1956 ( MCMLVI) was a leap year starting on Sunday of the Gregorian calendar, the 1956th year of the Common Era (CE) and Anno Domini (AD) designations, the 956th year of the 2nd millennium, the 56th year of the 20th century, and the 7th year of the 1950s decade. Calendar year.
April 14 – Videotape is first demonstrated at the 1956 NARTB (now NAB) convention in Chicago by Ampex. It is the demonstration of the first practical and commercially successful videotape format known as 2" Quadruplex. April 19 – American actress Grace Kelly marries Rainier III, Prince of Monaco. April 21 – Former U.S.
From Simple English Wikipedia, the free encyclopedia. 1956 ( MCMLVI) was a leap year starting on Sunday of the Gregorian calendar, the 1956th year of the Common Era (CE) and Anno Domini (AD) designations, the 956th year of the 2nd millennium, the 56th year of the 20th century, and the 7th year of the 1950s decade.
February 5 – First showing of documentary films by the Free Cinema movement, at the National Film Theatre, London.February 16 – Carousel is the first film released that was shot in CinemaScope 55.February 23 – Arthur B. Krim and Robert Benjamin acquire Mary Pickford's interest in United Artistsfor $3 million giving them full ownership of UA.February – Warner Bros. sells much of its pre-1950 library to Associated Artists Productions(a.a.p.); after a series of mergers the films return to WB 40 years later.
- 1956 Film Releases
- Short Film Series
- Film Debuts
1. January 1956 1.1. 11 January 1.1.1. The Lieutenant Wore Skirts 1.2. 12 January 1.2.1. Diane 1.3. 29 January 1.3.1. Warning from Space (Japan) 2. February 1956 2.1. 5 February 2.1.1. Invasion of the Body Snatchers 2.2. 16 February 2.2.1. Carousel 2.3. 25 February 2.3.1. The Lone Ranger 3. March 1956 3.1. 9 March 3.1.1. Come Next Spring 3.1.2. Meet Me in Las Vegas 3.2. 10 March 3.2.1. Never Say Goodbye 3.3. 23 March 3.3.1. Serenade 3.4. 24 March 3.4.1. Raw Edge 3.5. 25 March 3.5.1. Indestruc...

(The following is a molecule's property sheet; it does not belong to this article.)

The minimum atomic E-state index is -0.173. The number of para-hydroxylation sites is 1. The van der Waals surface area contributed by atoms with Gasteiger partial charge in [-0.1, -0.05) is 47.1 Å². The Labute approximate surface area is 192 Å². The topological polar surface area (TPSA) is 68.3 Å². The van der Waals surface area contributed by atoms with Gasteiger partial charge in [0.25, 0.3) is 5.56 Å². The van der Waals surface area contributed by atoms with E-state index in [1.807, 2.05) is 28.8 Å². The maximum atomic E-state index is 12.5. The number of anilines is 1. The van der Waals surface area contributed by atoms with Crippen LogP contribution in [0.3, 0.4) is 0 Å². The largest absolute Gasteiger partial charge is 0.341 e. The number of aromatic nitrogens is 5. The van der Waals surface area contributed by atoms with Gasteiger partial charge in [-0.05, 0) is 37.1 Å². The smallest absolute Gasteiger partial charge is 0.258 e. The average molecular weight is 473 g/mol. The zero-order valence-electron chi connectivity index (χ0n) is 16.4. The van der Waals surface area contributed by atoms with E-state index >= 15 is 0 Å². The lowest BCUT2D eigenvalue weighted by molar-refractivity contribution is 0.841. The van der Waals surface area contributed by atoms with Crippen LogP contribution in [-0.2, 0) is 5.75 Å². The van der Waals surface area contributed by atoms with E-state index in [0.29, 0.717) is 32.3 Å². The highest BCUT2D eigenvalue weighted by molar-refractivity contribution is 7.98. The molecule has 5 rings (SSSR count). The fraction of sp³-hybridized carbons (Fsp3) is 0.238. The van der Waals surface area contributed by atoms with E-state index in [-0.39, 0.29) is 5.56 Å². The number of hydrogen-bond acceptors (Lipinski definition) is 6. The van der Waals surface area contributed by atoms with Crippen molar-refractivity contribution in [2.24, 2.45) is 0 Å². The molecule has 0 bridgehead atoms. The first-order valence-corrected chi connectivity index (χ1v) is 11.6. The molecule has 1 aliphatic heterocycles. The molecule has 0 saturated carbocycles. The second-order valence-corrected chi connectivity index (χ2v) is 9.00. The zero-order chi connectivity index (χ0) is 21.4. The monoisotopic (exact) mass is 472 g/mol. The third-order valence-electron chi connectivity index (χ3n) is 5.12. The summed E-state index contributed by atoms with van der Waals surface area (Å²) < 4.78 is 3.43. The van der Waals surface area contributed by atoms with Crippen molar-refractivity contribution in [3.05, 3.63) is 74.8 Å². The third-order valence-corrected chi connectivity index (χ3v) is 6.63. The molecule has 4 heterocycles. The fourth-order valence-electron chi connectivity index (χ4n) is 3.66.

1. April 1956 1.1. 4 April 1.1.1. The Maverick Queen 1.2. 6 April 1.2.1. Jubal 1.3. 10 April 1.3.1. Seven Wonders of the World 1.4. 11 April 1.4.1. Backlash 1.5. 24 April 1.5.1. Our Miss Brooks 1.6. 26 April 1.6.1. The Creature Walks Among Us 1.7. 27 April 1.7.1. Godzilla, King of the Monsters! 2. May 1956 2.1. 8 May 2.1.1. The Man in the Gray Flannel Suit 2.2. 9 May 2.2.1. The Harder They Fall 2.3. 15 May 2.3.1. Invitation to the Dance 2.4. 26 May 2.4.1. The Searchers 2.5. 30 May 2.5.1. Trap...
1. July 1956 1.1. 6 July 1.1.1. The Fastest Gun Alive 1.2. 12 July 1.2.1. Foreign Intrigue 1.3. 15 July 1.3.1. It Conquered the World 1.4. 17 July 1.4.1. High Society 1.5. 18 July 1.5.1. Davy Crockett and the River Pirates 1.6. 23 July 1.6.1. Dakota Incident 1.7. 29 July 1.7.1. Hold Back the Night 1.8. 30 July 1.8.1. Run for the Sun 2. August 1956 3. The Beast of Hollow Mountain 3.1. 1 August 3.1.1. Autumn Leaves 3.2. 17 August 3.2.1. A Cry in the Night 3.2.2. These Wilder Years 3.3. 21 Augus...Blazing the Overland Trail, starring Lee Roberts and Dennis MooreLooney Tunes (1930–1969)Terrytoons (1930–1964)Merrie Melodies (1931–1969)Popeye (1933–1957)January 3 – Mel Gibson, American Irish actor and directorJanuary 7 – David Caruso, American actorJanuary 9January 21January 9 – Marion Leonard, 74, American early silent actress, The Prussian Spy, The Gibson GoddessJanuary 12 – Norman Kerry, 61, American actor, The Phantom of the Opera, The UnknownJanuary 19 – Charles Dingle, 68, American actor, Call Me Madam, State of the UnionJanuary 23 – Alexander Korda, 62, Hungarian film director, the founder of London Films, That Hamilton Woman, The Private Life of Henry VIII
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- General Election